U.S. Concerned Over ‘Decline’ in Hungarian Media Freedom

(Bloomberg) -- The U.S. said it was concerned over the "steady decline" of media freedom in Hungary after a news website was banned from parliament and the biggest opposition newspaper was abruptly shut.

Journalists of independent news website 444.hu was banned this week from parliament after its reporters interviewed ruling party politicians about a scandal involving a government minister. That took place after Nepszabadsag, the largest-circulation political newspaper, was shuttered by its publisher earlier this month.

"We are following closely the reported ban of an independent website from the parliament building on October 19 and the sudden closure of Hungary’s largest independent newspaper, Nepszabadsag," State Department spokesman Mark Toner said in a statement published on Thursday. "We encourage the Hungarian government to ensure an open media environment that exposes citizens to a diversity of viewpoints and opinions, a key component of our shared democratic values."

The U.S. criticism is “completely baseless” as Hungary “doesn’t limit any freedoms, including media freedom,” Hungarian Foreign Ministry spokesman Tamas Menczer said in a statement cited by MTI state news service.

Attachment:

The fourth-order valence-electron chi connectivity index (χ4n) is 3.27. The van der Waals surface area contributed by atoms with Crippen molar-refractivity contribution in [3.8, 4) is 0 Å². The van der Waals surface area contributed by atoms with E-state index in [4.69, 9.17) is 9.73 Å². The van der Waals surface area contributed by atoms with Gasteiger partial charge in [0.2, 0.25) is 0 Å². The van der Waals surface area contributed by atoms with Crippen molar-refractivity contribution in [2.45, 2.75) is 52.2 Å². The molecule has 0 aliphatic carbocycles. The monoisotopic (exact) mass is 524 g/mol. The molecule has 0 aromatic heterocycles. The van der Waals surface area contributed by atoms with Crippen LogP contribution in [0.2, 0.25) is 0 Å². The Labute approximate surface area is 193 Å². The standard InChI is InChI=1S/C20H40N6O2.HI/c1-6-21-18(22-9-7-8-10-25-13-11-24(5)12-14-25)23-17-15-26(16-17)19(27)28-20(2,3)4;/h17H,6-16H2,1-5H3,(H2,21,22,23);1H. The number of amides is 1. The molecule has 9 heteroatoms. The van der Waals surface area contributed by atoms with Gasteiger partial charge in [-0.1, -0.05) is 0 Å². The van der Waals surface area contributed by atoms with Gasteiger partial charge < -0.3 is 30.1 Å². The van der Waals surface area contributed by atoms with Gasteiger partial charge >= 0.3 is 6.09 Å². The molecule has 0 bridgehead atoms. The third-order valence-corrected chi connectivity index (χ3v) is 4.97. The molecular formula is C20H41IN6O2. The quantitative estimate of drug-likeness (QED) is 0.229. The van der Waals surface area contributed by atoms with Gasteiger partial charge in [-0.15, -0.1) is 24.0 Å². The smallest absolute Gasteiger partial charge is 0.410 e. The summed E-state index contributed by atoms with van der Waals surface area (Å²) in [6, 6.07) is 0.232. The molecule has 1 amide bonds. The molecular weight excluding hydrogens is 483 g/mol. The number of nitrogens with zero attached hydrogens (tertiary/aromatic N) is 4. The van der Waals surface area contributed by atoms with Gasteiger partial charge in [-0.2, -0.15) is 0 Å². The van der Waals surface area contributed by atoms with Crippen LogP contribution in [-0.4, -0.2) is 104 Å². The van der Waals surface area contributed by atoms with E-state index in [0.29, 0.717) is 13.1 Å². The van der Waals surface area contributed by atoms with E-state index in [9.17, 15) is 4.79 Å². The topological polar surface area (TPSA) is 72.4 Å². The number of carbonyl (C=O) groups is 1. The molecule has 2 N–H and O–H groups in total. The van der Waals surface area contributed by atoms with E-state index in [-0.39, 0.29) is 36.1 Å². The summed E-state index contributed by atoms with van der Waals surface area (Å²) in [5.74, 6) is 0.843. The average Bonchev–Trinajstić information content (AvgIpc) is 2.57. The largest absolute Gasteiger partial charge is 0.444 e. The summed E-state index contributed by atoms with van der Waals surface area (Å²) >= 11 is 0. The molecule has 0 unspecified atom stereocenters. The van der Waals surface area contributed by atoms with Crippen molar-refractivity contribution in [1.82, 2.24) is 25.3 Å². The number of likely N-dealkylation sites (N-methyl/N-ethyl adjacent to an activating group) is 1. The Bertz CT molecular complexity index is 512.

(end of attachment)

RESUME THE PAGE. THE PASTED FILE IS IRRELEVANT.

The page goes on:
‘Illiberal State’

Hungary, a member of the European Union, slipped to 67th place in the annual ranking of press freedom by Reporters Without Borders, from 23rd in 2010 when Prime Minister Viktor Orban returned to power. Orban has clashed with the EU and the U.S. over the erosion of democracy under his rule and for building what the leader described as an “illiberal state” modeled on countries including Russia.

Mediaworks, a unit of private equity firm Vienna Capital Partners, suspended the online and print editions of Nepszabadsag, citing business reasons. Nepszabadsag journalists, opposition parties and civil society groups said the decision was aimed at silencing critical media and fit into a pattern of outlets increasingly coming under Orban’s influence or going out of business.

"The loss of this paper, regardless of the reason, is a blow to media pluralism in Hungary,” Toner said.